The coalition government in the Netherlands is to re-consider proposals to scrap the country’s tax on dividends, which were intended to make it a more attractive destination for foreign companies, in light of Unilever’s U-turn on plans to relocate its headquarters from London to Rotterdam
At a press conference following Unilever’s announcement it had bowed to shareholder pressure to retain its UK presence, Dutch prime minister Mark Rutte said: ‘We did not take this measure just for one company. But Unilever’s decision today should, of course, be taken into account, and that is a reason to agree to look again.’
The cabinet is now to review its corporate tax plan, a process which will take several weeks.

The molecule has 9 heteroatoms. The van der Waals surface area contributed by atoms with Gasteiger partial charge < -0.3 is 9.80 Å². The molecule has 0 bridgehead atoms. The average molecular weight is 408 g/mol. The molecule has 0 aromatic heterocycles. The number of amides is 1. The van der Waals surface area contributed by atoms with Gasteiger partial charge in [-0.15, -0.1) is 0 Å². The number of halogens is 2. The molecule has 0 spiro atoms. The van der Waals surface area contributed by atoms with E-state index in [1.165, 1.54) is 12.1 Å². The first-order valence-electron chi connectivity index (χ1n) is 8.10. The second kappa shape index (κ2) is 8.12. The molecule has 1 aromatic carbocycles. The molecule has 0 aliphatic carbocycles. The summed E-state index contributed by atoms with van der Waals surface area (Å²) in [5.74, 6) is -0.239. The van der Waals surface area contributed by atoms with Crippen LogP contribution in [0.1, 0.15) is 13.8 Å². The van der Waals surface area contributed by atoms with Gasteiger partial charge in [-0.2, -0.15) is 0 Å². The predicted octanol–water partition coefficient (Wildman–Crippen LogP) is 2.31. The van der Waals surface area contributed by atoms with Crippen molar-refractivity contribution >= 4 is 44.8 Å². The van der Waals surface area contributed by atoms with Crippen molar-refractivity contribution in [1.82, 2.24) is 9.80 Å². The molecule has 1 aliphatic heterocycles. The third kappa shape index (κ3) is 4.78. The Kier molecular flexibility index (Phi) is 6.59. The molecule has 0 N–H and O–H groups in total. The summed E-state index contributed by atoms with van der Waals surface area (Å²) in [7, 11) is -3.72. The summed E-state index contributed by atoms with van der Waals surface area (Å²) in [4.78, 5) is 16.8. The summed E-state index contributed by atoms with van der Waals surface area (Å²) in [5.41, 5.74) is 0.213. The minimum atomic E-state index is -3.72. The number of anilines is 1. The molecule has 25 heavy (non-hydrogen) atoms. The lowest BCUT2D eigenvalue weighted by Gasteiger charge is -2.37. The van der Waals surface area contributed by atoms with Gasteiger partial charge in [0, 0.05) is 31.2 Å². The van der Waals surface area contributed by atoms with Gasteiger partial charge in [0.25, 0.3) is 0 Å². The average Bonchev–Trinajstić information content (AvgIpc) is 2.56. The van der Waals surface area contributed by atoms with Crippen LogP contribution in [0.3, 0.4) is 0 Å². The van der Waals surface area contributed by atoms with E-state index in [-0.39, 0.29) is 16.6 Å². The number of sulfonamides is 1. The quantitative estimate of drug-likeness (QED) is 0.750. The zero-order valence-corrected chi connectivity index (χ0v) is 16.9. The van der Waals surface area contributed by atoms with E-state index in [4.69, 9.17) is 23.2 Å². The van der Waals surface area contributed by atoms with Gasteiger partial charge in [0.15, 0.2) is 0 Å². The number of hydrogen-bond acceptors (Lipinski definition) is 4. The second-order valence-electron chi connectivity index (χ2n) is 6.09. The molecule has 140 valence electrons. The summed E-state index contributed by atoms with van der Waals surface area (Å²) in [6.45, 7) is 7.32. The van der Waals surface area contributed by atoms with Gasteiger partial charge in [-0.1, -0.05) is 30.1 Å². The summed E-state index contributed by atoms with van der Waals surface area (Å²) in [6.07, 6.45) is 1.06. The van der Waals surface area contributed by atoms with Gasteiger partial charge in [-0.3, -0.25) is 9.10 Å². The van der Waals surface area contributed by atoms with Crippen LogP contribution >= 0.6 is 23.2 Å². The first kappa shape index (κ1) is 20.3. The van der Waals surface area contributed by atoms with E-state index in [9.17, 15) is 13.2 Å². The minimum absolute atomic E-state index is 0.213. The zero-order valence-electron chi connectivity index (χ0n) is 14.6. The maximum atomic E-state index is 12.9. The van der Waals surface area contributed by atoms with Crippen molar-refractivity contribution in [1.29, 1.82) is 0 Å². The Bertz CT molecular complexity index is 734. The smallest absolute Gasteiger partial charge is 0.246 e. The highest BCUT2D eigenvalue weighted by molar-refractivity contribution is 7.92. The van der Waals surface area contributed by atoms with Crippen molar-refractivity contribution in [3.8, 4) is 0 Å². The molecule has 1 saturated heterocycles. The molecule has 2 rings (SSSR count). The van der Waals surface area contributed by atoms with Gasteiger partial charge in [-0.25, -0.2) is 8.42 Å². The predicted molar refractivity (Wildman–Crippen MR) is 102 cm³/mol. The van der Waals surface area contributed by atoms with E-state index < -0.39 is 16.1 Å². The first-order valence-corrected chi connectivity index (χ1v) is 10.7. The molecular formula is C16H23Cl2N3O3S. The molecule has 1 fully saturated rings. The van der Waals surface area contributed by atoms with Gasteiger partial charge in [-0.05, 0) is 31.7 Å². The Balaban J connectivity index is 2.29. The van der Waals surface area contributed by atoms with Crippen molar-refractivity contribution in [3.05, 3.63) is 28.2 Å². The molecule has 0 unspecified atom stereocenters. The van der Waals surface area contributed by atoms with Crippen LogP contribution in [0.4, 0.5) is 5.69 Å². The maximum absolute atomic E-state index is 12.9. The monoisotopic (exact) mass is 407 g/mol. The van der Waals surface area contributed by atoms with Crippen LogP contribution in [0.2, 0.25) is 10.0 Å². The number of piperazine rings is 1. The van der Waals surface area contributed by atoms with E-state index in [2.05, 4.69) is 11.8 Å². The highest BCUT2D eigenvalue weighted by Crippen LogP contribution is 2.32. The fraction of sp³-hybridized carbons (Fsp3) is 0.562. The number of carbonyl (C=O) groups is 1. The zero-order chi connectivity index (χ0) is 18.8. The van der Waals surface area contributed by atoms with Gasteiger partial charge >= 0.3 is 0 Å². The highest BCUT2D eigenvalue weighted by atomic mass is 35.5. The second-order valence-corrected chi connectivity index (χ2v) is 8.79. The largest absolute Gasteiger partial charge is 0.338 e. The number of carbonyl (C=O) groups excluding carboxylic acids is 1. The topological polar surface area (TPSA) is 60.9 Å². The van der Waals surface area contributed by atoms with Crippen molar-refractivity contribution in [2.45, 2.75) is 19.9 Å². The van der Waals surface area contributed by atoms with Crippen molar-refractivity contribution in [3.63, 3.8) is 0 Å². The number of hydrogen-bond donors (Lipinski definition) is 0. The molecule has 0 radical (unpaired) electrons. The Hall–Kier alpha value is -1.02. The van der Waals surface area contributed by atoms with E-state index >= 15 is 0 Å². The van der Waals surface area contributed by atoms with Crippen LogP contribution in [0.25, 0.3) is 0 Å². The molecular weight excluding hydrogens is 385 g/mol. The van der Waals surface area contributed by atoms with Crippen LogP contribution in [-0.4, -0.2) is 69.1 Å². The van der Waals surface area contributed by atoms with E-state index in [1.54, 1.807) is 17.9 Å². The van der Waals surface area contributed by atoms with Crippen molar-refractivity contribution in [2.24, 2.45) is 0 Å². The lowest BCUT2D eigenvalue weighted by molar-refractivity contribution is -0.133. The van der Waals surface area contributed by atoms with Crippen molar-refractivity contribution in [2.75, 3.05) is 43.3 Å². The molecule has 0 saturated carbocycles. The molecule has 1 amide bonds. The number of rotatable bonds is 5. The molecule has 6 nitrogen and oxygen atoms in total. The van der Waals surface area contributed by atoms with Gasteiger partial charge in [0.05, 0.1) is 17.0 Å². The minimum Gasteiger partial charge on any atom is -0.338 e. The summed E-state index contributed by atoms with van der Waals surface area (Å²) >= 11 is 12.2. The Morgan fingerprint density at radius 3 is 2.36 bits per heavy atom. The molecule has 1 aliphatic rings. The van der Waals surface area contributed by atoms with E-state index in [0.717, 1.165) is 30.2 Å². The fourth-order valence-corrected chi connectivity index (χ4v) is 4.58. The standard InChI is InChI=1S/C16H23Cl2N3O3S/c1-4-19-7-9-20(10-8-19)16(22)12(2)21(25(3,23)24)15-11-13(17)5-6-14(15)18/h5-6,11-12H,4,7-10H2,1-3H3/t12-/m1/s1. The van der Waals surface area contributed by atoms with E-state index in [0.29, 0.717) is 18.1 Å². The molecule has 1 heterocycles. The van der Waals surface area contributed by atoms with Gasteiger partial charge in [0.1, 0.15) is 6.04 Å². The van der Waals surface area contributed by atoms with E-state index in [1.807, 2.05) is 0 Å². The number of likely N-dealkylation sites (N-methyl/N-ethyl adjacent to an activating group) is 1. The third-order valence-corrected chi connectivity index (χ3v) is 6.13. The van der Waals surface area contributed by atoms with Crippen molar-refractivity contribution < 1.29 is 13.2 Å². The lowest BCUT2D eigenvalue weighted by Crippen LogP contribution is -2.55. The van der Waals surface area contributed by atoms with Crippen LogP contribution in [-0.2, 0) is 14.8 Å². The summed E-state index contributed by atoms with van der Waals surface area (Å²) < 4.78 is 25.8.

Of the four-party coalition only one group, the Christian Democrats, has been in favour of getting rid of the 15% dividend tax, a measure which was intended to attract foreign businesses and keep multinationals in the Netherlands. It was not included in any party’s manifesto.
Earlier estimates suggested the controversial decision to scrap the tax on dividends could cost the economy up to €2bn (£1.76bn) a year. It was set to be implemented within 18 months.
The coalition under Rutte is regarded as fragile as it has just a one-seat majority in the Dutch parliament.
Report by Pat Sweet